At the annual “Wharton vs. Law Fight Night” event Saturday night, thousands of rowdy graduate students flooded the Palestra wearing cocktail attire and cheering on the fighters. Over the past 14 years, the Fight Night has been a “student-run amateur boxing event” to raise money for the Boys and Girls Clubs of Philadelphia, according to their Facebook page. A committee of Wharton Masters of Business and Penn Law School students organize the event each year. About 2,500 graduate students from different schools across campus filled the event. Eighteen beginner and intermediate student boxers from the Wharton School, Penn Law, and the School of Engineering competed against each other. Boxers landed jabs and punches on their opponents in an attempt to win the title for their school. “[A] highlight was definitely

WAX

>> FRONT PAGE

things she has said, she is a threat to Black and brown students.” Just a day after Khalif’s comments, Heather Mac Donald, a prominent critic of the BLM movement and fellow at the Manhattan Institute, penned an op-ed in the Wall Street Journal criticizing Khalif’s comments and the “mob” at Penn Law that prompted the University’s action against Wax. “The campus mob at the University of Pennsylvania Law School has scored a hit,” Mac Donald writes. “Prof. Amy Wax will no longer be allowed to teach required first-year courses, the school’s dean announced last week. Now the leader of Black Lives Matter Pennsylvania wants Ms.Wax’s scalp.”

watching the Law School kick some ass out there,” First year Penn Law student Sam Weiss said. “There were a couple of fights that were quite contentious, and it was exciting to watch us take the win.” Other attendees, such as firstyear Wharton MBA student Jon Rosenberg, appreciated the event for its ability to bring together the two often separated groups of students. “It’s wonderful we have this forum to build friendships, even though in the ring we are literally fighting each other,” Rosenberg said. Toffy Charupatanapongse, a master’s student at the Graduate School of Education said her favorite part of the event was seeing women take to the ring. “I was really surprised to see the female fighters and I think it’s great that we have girls out there because that sends a really important message to the Penn community,” Charupatanapongse said. Each year, the board of Fight Night lines up an artist for an included after-party, with previous artists including Ja Rule and Yung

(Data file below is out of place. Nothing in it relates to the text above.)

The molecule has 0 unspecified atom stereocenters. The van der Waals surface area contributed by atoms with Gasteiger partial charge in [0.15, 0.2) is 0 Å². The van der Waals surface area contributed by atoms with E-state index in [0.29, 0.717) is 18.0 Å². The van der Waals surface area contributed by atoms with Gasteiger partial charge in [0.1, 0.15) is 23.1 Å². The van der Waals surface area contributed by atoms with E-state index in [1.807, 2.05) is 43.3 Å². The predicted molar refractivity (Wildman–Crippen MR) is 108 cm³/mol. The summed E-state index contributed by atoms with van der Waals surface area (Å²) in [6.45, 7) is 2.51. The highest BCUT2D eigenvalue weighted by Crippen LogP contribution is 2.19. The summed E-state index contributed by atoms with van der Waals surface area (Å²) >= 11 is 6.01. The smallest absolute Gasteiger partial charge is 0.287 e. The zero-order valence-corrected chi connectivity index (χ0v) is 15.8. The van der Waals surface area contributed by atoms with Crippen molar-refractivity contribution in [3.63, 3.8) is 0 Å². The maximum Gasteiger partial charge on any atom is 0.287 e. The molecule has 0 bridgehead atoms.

Joc, according to the events’ Facebook pages. Fight Night Co-Chair and third-year Penn Law student John Kostelnak said that this year’s after-party featured the most prominent artist in the history of Fight Nights, T-Pain. Kostelnak, who had been helping plan Fight Nights since his first year at Penn Law, said the Fight Night planning committee wanted to make the event as popular as Spring Fling by inviting wellknown artists like T-Pain. “We want to eventually be the event on campus,” Kostelnak said. Fight Night relies on sponsorships and donations in order to fund their event, with the committee having spent over $100,000 this year. Kostelnak said they reached out to many more sponsors in order to make this Fight Night unique, such as Goldman Sachs, Proskauer Rose LLP, a law firm that Kostelnak works at, and SoFi, a personal finance company that assists with student loans. Kostelnak said the short amount of time committee members spend studying at Penn makes it difficult to build relationships with spon-

LUCIA HUO | STAFF PHOTOGRAPHER

The focus of this year’s planning committee was building stronger relationships with event sponsers.

sors and scale the event up, which made it the focus for this year’s organizing committee. According to Kostelnak, an average Penn Law degree is about three years. According to their website, the Wharton MBA program is less than two years.

In the editorial, Mac Donald also describes Wax’s claims about black Penn Law students as “too sweeping” while arguing that what she saw as problematic with the recent incident was not Wax’s statement, but the subsequent reaction. “The diversity industry has given notice: Discuss the costs of affirmative action, and you can be punished and publicly shamed,” she writes. “The real scandal is not what Ms. Wax has said but that schools refuse to be transparent about admissions policies that impede students’ success.” This is not the first time Mac Donald has entered the Penn sphere. When the controversial author of “The War on Cops” visited campus last September, dozens of graduate students stood outside the lecture hall in protest. Khalif, a well-known activist,

REDISTRICTING >>FRONT PAGE